The cancer center has patient navigators who specialize in particular cancers, and they are permanently assigned to specific patients.
Specialized patient navigators are making a difference for patients and care teams at Detroit-based Karmanos Cancer Institute.
At health systems and hospitals, patient navigators are deployed to play a key patient engagement role in the organization. Patient navigators can be involved in the patient journey in several ways, including helping patients communicate with care teams, setting appointments for doctor visits, and securing financial, legal, and social support.
At Karmanos, specialized patient navigators are trained to work with patients who have specific kinds of cancer. "Patient navigators are better equipped to assist their patients when they understand the way the cancer affects the patient. At Karmanos, our physicians are specialists, and our patient navigators are specialists. What we decided to do was embed our navigators into a multidisciplinary team, where they specialize in a particular kind of cancer such as breast cancer or head and neck cancer," says April Brown, director of concierge services at Karmanos.
Having specialized patient navigators drives several benefits for patients and the cancer institute, she says.
"The benefit of having specialized patient navigators is understanding a particular kind of cancer and the needs that those patients have. For example, for a breast cancer patient versus a head and neck cancer patient, they are going to have different needs in areas such as medical records, treatments, and psychosocial issues. Our patient navigators also address financial toxicity. We do a lot of research on cancer-specific endowments and patient assistance programs. There can be a set of money available for lung cancer patients or a set of money for lymphoma patients. With patient navigators focused on specific cancers, they know what financial assistance is available for specific patient populations."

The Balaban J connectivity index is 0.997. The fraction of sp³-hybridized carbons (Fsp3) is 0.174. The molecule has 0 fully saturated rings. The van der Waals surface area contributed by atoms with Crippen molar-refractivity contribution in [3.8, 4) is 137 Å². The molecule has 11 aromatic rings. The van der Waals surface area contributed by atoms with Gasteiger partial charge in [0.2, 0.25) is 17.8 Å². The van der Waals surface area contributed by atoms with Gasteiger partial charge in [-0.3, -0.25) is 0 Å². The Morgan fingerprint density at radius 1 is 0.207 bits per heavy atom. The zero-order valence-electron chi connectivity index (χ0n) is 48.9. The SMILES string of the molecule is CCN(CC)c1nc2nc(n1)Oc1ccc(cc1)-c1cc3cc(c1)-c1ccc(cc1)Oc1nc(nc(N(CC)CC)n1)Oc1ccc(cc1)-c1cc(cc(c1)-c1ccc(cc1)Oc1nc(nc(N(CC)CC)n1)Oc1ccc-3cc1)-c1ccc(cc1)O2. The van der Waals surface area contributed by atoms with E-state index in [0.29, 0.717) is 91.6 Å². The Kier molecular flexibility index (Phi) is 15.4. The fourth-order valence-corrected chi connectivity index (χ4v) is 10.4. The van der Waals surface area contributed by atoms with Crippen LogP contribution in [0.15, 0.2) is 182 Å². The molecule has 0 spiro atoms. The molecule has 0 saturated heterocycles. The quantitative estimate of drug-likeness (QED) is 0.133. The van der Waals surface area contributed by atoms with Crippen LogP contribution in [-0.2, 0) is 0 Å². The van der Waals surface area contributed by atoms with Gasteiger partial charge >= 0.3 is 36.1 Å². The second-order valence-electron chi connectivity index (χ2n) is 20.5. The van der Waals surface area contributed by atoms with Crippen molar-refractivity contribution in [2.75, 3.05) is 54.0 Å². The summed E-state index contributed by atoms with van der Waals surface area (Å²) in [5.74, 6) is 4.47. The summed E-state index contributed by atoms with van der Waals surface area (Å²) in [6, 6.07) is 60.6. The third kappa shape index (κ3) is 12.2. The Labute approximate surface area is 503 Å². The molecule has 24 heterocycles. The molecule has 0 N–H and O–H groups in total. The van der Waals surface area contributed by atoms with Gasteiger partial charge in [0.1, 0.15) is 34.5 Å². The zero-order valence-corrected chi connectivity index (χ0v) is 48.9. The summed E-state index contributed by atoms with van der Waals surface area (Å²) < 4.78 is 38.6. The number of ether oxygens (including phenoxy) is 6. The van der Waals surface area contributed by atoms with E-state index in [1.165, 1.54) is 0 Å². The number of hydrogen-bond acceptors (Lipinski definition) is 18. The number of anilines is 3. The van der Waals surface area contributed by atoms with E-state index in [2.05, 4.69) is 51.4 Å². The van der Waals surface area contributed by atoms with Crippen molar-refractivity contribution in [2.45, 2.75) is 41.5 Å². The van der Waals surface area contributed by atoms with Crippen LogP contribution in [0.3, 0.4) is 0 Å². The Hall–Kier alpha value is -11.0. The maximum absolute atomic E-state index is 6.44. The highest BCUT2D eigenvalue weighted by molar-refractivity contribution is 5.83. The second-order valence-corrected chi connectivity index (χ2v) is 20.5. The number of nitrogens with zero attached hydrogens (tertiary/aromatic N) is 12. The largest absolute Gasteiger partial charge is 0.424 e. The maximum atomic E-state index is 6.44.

The specialized patient navigators received extensive training, Brown says. "Our patient navigators undergo online training with George Washington University and online training with the American Cancer Society. Our clinical staff also mentors the patient navigators. They work with our physicians to understand a particular type of cancer. We also utilize our pharmaceutical companies—they come in as new drugs are developed for various types of cancer. They educate us about these new drugs. We also have an education office that works with our patient navigators."
There are several best practices for running a specialized patient navigator program, Brown says.
At Karmanos, a patient is assigned to a particular specialized patient navigator. "When a patient navigator starts working with a patient, they are often the first point of contact. The patient navigator begins to build a relationship with the patient. Then, that patient knows that when they run up against an issue or a concern, they can feel comfortable seeking out their particular patient navigator. The patient knows the patient navigator is always there for them," she says.